Tuesday, November 29, 2011

Slow Cooker BBQ Beef Sandwiches

Last night I didn't sleep well.

I often have that problem (and see from Facebook that many of my friends do, too!). My thoughts just seems to get going in the wee hours of the morning, and I cannot fall back to sleep. Hard liquor keeps me up, too, though last night neither my thoughts nor alcohol were the culprit—it was food.

In a moment of efficiency, I started making bbq beef last night. Ah ha! It will be done by morning, and voila, no cooking tomorrow! (Making time to build a water heater for my chicken coop).

Sometime around 1 a.m. I awoke, the smell of barbeque meat wafting into my nose. In most cases that should be pleasant, but it wasn't. I couldn't stand it, and spent the next hour trying to get back to sleep by covering my face with blankets. Then I started to worry that the crock pot was going to catch fire, or that the food was burning. I imagined our fire exit plan, and wondered if I could make it out a window in a robe without tripping.

Finally, at about 2:30 a.m., I went down to the kitchen, and discovered that the vent on the crockpot lid was open. Nothing was burning however, so I closed the vent, added a touch of water and finally managed to get to sleep.

I wish I had slept better, but I tasted the final product, and it is beyond delicious. BBQ beef sandwiches tonight, and a day off from cooking! Maybe I'll go nap...

Slow Cooker BBQ Beef Sandwiches

Amounts are approximate—taste it and adjust!

1 hunk of beef (I used flank steak)

1 large clove garlic (huge), chopped

1 onion, chopped

1 small can tomato paste

¼ to ½ cup apple cider vinegar

3-4 tsp yellow mustard

few shakes Worchestershire sauce

few heaping tablespoons brown sugar

some salt and pepper

2 tsp adobo sauce (from canned chipotles)

2 tbsp ancho-honey marinade (unless you made this for another purpose, I wouldn't go to the trouble. You could just process 2 soaked, deseeded peppers, with a bit of honey and a squeeze of oj)

¼ cup apple cider

Ancho-honey Marinade (great with pork!)

3 dried anchos

one onion

2 garlic cloves

1 tsp each cumin, oregano, thyme, crushed hoja santa

½ cup oj

2 tbsp honey

1 tbsp salt

2 tsp worchestershire

Preheat skillet or dutch oven on stove w/ some oil

chop onion and garlic and set aside.

Mix other ingredients and set aside

Sear meat in dutch oven until browned on both sides (about 3 minutes/side). Sprinkle with salt.

Add onions and garlic for last minute.

Place in crockpot, pour sauce over.

Cook on low for 9 hours.

Thursday, November 17, 2011

Five Great Uses for Apple Cider

1. Drink it

Hot Toddy

My favorite is simply warm apple cider with Yahara Bay apple brandy.

2. Dress it up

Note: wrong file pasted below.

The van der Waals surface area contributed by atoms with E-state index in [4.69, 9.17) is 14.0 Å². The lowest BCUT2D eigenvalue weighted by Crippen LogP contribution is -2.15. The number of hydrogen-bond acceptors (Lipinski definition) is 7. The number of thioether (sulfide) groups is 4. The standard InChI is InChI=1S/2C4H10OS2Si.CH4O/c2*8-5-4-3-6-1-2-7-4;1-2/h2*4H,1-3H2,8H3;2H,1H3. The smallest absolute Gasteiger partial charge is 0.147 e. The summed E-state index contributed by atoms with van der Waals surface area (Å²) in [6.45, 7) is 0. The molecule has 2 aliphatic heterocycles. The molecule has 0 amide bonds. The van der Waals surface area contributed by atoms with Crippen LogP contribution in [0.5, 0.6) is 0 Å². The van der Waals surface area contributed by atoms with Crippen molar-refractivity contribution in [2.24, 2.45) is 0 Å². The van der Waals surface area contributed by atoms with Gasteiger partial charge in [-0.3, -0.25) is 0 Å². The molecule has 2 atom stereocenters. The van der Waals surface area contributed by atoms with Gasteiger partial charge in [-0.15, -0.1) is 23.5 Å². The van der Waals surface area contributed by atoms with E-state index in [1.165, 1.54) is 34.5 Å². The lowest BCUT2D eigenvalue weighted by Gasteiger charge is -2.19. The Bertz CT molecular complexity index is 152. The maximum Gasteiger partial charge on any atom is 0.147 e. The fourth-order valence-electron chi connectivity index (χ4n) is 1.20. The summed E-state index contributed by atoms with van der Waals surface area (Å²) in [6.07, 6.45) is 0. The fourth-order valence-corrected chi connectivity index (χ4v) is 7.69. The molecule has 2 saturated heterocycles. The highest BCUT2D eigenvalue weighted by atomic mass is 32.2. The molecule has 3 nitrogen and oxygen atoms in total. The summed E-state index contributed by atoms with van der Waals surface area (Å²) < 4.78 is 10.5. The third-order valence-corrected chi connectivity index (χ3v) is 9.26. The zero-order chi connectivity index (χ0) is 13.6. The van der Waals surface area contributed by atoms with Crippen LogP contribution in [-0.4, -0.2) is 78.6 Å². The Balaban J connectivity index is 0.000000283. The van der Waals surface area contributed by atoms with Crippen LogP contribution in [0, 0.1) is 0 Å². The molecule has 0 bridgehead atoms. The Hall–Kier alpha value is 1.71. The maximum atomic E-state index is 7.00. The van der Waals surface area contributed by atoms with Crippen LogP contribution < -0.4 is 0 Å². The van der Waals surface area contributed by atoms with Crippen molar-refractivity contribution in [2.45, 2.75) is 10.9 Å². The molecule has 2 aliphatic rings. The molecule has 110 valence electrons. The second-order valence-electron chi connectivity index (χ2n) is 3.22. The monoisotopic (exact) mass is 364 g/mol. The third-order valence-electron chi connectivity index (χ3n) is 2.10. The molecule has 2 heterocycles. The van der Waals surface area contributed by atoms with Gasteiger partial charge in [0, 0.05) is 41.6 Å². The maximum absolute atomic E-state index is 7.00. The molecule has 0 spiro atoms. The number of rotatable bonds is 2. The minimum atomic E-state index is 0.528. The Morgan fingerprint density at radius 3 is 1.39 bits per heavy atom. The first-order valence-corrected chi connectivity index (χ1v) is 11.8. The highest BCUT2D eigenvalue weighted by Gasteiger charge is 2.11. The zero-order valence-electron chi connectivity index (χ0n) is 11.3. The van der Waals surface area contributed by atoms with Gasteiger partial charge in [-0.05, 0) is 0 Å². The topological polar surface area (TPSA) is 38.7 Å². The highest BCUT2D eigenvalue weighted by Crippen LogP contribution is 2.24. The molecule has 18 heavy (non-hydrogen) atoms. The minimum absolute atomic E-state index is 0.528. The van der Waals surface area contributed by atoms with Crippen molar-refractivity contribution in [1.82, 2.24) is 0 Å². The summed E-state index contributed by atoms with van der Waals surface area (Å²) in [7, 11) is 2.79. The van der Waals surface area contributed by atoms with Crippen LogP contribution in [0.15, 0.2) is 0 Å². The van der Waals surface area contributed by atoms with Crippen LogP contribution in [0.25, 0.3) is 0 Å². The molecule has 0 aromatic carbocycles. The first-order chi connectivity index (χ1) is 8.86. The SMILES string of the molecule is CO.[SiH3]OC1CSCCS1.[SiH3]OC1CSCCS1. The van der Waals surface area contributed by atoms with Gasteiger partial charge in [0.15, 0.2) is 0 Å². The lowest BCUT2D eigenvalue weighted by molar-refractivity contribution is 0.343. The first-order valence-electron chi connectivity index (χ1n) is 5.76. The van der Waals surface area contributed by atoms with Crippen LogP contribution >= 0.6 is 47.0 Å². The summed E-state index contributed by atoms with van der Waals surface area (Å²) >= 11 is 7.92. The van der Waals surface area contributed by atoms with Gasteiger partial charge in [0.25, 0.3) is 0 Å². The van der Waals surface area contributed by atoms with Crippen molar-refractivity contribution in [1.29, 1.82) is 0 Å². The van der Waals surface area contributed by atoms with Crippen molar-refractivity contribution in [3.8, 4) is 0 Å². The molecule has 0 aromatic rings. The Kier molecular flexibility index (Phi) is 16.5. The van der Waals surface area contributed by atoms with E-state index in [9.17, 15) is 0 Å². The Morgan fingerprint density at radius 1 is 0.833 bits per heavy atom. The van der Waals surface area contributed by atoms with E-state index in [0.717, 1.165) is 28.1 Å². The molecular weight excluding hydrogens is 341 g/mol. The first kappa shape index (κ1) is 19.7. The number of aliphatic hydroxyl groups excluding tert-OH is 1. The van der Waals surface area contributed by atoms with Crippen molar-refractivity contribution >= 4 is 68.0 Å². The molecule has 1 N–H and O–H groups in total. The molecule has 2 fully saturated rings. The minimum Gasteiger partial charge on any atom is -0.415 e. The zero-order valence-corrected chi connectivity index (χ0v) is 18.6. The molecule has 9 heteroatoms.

Balsamic-Maple-Cider Dressing

¼ cup balsamic vinegar

3 tbsp apple cider

2 tsp mustard

1/3 cup oilve oil

1 tsp maple syrup

½ tsp minced gartlic

¼ tsp salt

Mix all ingredients and adjust flavors to your liking.

3. Spice it up

Apple-Chile Chutney

2 tbsp butter

4 tart apples, peeled cored and diced

½ white onion

4 poblanos, roasted and peeled

1 habanero, seeds removed, finely chopped

1 tsp chipotle sauce

¼ cup sugar

1 cup apple cider, reduced to ¼ cup


Heat butter, add onion and sautee until soft

Reduce heat and add chopped chiles, apples and sugar, sautee 10 minutes

Add reduced cider, marjoram and adobo sauce.

Remove from heat and cool.

4. Spread it

Jalapeno-Cider Aioli (adapted from tasting a yummy sandwich at the Alchemy)

1/2 cup mayo (the real deal!)

½ jalapeno, minced, or to taste

1 large or 2 small cloves garlic minced

¼ cup reduced apple cider (Reduce ½ cup by simmering about 10 minutes)

Mix and enjoy!

5. Glaze it (2 for 1 recipe)

Pumpkin-Apple Cake with Cider Glaze

2 cups flour

2 tsp baking powder

1 tsp salt

1 tsp cinnamon

pinch nutmeg clove,

½ tsp allspice

1 tsp ginger powder

½ cup butter

1 cup roasted squash

¾ packed brown sugar

2 eggs

3 tbsp milk

2 tbsp apple sauce

1 apple peeled and diced

Preheat oven to 350.

Mix dry ingredients together in a bowl.

Beat together butter and brown sugar. Add mashed squash, eggs and other wet ingredients.

Mix dry into wet ingredients, stirring just until mixed.

Fold in apples.

Bake about 50-55 minutes, or until knife comes out clean.

Let cool before glazing.


2 tbsp butter melted

2 tbsp cider

1 tbsp apple brandy

1.5 cups confectioner's sugar

Stir together until it has a thick but pourable consistency.

Apple Cider Roasted Squash (from Good Life Eats)
adapted from Animal, Vegetable, Miracle

1 acorn squash

1 Tbs butter

1 cup apple cider or apple juice

1/4 cup brown sugar

1/8 tsp salt

1/4 tsp cinnamon

1/8 tsp allspice

dash nutmeg

fresh rosemary, to taste

Preheat oven to 425 degrees F. Cut acorn squash in half from stem to opposite end. Scoop out the seeds. Cut off the stem end and discard. Cut several slices 1 inch in width. Melt butter over medium-high heat in a oven safe pan or dutch oven. Add squash slices, toss to coat with butter.

In a bowl, combine the apple cider or juice, salt, cinnamon, and allspice. Pour over the squash. Add fresh rosemary, to taste (I used about 2 tsp, coarsely chopped). Stir to coat. Bring liquid to a boil and simmer for 5 minutes.

Sprinkle sugar on top of the squash and cider mixture. Transfer pan or dutch oven to the oven and roast until squash is tender and liquid has caramelized, about 10-20 minutes. Serve!